By now, you likely know all about the Bakken boom; production levels are going through the roof – but you don’t need me to tell you that.
But as oil production records are constantly being set and broken, some of what’s going on might surprise you.
While the North Dakota portion of the nation’s largest unconventional oil field posted a 1.4 percent increase in production in June, rising by 54,000 barrels per day (bpd) to 756,980 bpd and setting a new record, the numbers aren’t what analysts had been expecting.
And it can be misleading. Even though daily oil production increased, there was still a reduction in the state's overall production in June. According to BismarckTribune.com, monthly production totals for June were at 24.6 million barrels, a decrease from 25.1 million in May.
The previous record for monthly increased production was in February of this year, when an additional 41,000 bpd was produced compared to January.
If this is the largest increase in production in the field’s history, you wouldn’t expect to see overall production go down.
The Bakken has been the fuel that has lifted the U.S. to its unprecedented oil production levels, not seen since 1989, and to think that it was only producing 70,000 bpd in 2008, it’s had quite a journey to the top of the oil chain.
The U.S. now reaches almost 90 percent of its energy needs, something we haven’t done since Reagan was in office.
But Bakken production has slowed this year. We had a severe winter, which made it harder to transport water, chemicals, and sand to drilling sites for fracking. So while Bakken output is always on the rise, production increased by only 52,820 bpd over the first six months of the year, according to Bloomberg, compared to 128,030 from the year prior.
Part of June’s record surge has a lot to do with more favorable weather that allowed new wells to see completion. But even then, the 54,000 bpd wasn’t as much of an increase as regulators predicted.
Load restrictions were still in place on many North Dakota roadways due to a very rainy spring, and this stalled a lot of operations.
And wells were another factor – those being drilled and those being completed through fracking were nearly identical. Completed wells were expected to outpace drilling wells.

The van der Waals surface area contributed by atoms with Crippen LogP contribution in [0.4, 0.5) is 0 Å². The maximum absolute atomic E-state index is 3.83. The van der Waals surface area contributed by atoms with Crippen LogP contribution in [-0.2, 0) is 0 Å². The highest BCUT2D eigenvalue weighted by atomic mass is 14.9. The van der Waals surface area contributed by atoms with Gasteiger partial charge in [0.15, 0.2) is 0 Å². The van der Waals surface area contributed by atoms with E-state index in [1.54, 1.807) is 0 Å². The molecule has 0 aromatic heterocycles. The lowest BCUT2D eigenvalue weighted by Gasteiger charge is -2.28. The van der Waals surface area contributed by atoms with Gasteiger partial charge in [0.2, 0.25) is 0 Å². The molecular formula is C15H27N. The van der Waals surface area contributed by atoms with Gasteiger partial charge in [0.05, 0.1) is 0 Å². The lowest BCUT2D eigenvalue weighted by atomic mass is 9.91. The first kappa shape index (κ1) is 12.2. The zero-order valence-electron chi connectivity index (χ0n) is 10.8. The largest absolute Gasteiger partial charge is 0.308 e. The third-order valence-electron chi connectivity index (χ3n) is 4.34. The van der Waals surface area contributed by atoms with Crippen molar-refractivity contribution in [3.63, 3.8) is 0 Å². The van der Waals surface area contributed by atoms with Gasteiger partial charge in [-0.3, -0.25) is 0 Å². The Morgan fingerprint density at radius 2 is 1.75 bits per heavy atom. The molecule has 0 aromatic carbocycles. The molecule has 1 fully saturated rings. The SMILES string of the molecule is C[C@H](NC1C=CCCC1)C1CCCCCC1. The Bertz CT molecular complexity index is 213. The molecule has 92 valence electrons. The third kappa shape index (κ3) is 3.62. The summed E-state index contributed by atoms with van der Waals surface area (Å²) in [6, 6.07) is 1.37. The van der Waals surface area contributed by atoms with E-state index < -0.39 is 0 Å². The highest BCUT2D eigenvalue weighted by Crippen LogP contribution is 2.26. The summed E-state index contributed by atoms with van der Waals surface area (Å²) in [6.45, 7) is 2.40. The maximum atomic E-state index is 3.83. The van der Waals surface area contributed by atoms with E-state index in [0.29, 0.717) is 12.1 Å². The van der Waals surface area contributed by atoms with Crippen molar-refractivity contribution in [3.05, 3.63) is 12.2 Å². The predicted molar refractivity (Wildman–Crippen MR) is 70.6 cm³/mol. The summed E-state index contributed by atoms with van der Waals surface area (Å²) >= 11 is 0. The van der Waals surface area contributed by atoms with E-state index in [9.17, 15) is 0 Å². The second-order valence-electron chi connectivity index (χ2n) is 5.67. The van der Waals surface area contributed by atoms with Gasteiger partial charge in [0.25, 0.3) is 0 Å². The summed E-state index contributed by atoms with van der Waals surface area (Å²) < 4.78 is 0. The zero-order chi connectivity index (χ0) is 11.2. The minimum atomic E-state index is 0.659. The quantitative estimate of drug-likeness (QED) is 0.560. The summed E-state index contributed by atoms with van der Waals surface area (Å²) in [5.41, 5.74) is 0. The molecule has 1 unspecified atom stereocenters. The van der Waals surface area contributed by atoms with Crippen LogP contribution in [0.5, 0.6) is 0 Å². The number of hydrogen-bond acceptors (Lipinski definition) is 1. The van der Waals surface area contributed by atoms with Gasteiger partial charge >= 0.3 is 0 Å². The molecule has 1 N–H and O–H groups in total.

For the summer months of July and August the load restrictions should be lifted, and an even more significant surge in production is expected as the Bakken once again begins firing on all cylinders.
North Dakota Production
The state of North Dakota as a whole was below expected production numbers. Total statewide production for June was 821,200 bpd, though analysts expected it to be closer to 830,000.
That, too, is most likely due to the load restrictions placed on state roadways, and it should meet forecasts in the coming months.
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For the first time ever, North Dakota passed 9,000 producing wells throughout the state in June, putting the active well count at 9,071, according to BismarckTribune.com, up from 8,932 wells in May.
Shale fields are expected to continue to grow in the Roughrider State and should reach production levels of 1.1 million bpd by the start of 2015.
The next two to three months should put the state back on that pace.
The Three Forks formation is looking like it will become a huge factor in the North Dakota oil game. Located right below the upper part of the Bakken, some are saying that it could prove just as profitable as the Bakken. Others, however, speculate that it is just an extension of the Bakken.
Until recently, the lower zones of the Three Forks were a mystery, but recent studies have found that both oil and gas will be a part of its reserves.
Companies like Brigham Exploration (NASDAQ: BEXP) are looking to move on the Three Forks.
July production figures are reported in mid-September. That’s when we’ll most likely see numbers hitting their mark and the Bakken cooking more than ever. And with the Three Forks coming alive, things could really start to get loose.
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